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You cannot measure the power of the divine spirit that is alive in the world, moving between us broken beautiful humans at amazing speed, wrapping her ever gracious arms around us and binding us together, emerging from our very depths to move us toward transformation, calling communities out of complacency toward justice. This dynamic spirit cannot be quantified.
Numbers, who needs them? After I finished my math requirement my junior year in high school I have not taken notice of those silly things that are not letters. Sure, numbers can be important—balancing a check book. But besides that, what do I really need them for?
No, this is not a time for you mathematicians to weigh in on the importance of math. I am sure there are many reasons to study the subject that I am ignoring, but I am not interested in them today. And just for your information, on a good day I do believe that complex mathematical equations can explain our world as profoundly as poetry. But I don’t care today.
Here’s why: simple numbers will never be able to quantify the spirit. You cannot measure the power of the divine spirit that is alive in the world, moving between us broken beautiful humans at amazing speed, wrapping her ever gracious arms around us and binding us together, emerging from our very depths to move us toward transformation, calling communities out of complacency toward justice. This dynamic spirit cannot be quantified.
As a pastor I am often asked how many people attend my church. The frequency of this question dramatically rose when I became the pastor of an emergent church. My life as pastor and chief evangelist has become all about numbers. Every sacred gathering I wait like a junior high kid at the beginning of her birthday party, wondering who will show up, counting heads and empty seats. And then there is the looming budget. Without outside funding my vocation—my passion—depends greatly on the generosity of others, and finally on a spread sheet. Numbers: go screw yourselves!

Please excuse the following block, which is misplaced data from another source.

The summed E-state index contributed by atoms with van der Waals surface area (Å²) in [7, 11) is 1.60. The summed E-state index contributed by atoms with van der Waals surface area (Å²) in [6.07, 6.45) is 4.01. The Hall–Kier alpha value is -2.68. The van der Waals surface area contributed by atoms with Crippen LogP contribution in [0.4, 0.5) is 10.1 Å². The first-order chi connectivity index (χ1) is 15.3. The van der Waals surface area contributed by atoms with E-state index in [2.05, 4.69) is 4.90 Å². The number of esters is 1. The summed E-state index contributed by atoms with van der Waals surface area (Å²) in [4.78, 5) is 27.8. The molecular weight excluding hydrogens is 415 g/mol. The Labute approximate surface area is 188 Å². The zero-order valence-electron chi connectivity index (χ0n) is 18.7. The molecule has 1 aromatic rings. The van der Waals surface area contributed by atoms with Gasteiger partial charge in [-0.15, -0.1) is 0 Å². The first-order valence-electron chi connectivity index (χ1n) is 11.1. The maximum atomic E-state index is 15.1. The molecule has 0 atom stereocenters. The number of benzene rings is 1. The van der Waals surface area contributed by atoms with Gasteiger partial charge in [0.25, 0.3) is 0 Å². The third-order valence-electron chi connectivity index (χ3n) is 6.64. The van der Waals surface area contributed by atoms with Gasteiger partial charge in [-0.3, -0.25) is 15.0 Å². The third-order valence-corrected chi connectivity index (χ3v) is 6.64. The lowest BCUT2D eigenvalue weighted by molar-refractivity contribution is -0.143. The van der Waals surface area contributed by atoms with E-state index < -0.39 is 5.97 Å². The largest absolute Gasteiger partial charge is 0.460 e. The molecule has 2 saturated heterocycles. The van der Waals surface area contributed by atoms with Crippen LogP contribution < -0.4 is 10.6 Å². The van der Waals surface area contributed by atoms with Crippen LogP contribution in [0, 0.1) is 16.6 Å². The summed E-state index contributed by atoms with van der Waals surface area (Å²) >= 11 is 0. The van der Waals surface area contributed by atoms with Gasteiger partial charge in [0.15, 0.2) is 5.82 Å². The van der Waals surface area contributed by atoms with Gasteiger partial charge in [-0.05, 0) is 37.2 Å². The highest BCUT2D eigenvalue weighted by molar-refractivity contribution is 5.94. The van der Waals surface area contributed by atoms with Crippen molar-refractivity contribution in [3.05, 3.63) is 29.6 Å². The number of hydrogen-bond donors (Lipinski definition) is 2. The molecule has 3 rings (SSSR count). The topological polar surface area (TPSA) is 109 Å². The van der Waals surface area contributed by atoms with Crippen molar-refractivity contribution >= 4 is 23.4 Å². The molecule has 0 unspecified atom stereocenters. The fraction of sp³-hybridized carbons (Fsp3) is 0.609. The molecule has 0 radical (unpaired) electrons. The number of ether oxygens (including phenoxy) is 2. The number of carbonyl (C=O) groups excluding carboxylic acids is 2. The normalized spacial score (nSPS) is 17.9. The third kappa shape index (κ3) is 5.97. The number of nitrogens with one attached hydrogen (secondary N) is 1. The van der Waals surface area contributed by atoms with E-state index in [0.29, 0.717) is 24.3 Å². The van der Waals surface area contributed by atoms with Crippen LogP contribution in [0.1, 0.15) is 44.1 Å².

So much of my job, in fact the very core of my job, has nothing to do with numbers, even if I wait earnestly week after week to see who will show up. Instead, ministry has everything to do with the mysterious and dynamic spirit that eludes mathematics. How do I create an Excel sheet that captures transformation? Or healing? Or reconciliation? Or hope, deepening awareness, connection with God, engagement with the gospel, commitment to justice?
Here’s the rub. In my old job my numbers were great: every year membership, attendance, Sunday school registration, and the ever holy budget increased. In my new job, it seems every year numbers have either held steady or decreased. Hence a mathematical equation would suggest that my earlier ministry was more successful. Yet in my new ministry the Spirit is palpably present. Like static electricity, the Spirit bounces between those gathered at Grace, regardless if there are four or one hundred filling the room. At Grace, there is a deep engagement with the radical gospel and a profound openness to transformation that I yearned for in previous ministry.
Numbers? I’m not paying attention. If numbers could capture the spirit, I might use them more. Instead, I am going to push relentlessly ahead, following the dynamic spirit, and ignore the spread sheets.
*It would be unwise not to take a moment and thank the best Math teacher there ever was: Mr. David Strachan. He loved numbers. He also appreciated the human spirit. Under his guidance, I finally did enjoy math since he did not think my spirit or intelligence could be calculated. Thank you Mr. Strachan for all the extra time on math tests. I still remember what you taught me about co-signs.
Rev. Abigail A Henrich (ehm!) is an ordained minister who earned her stripes at Princeton Theological Seminary and Colgate University. That said, Abby is really a mother-pastor-spouse who lives in a kinetic state of chaos as she moves from her many vocations: folding laundry, preaching, returning phone calls, sorting lunch boxes, answering e-mails, and occasionally thinking deep thoughts in the shower. Unabashedly she is a progressive Christian who believes some shaking up has got to happen in the church.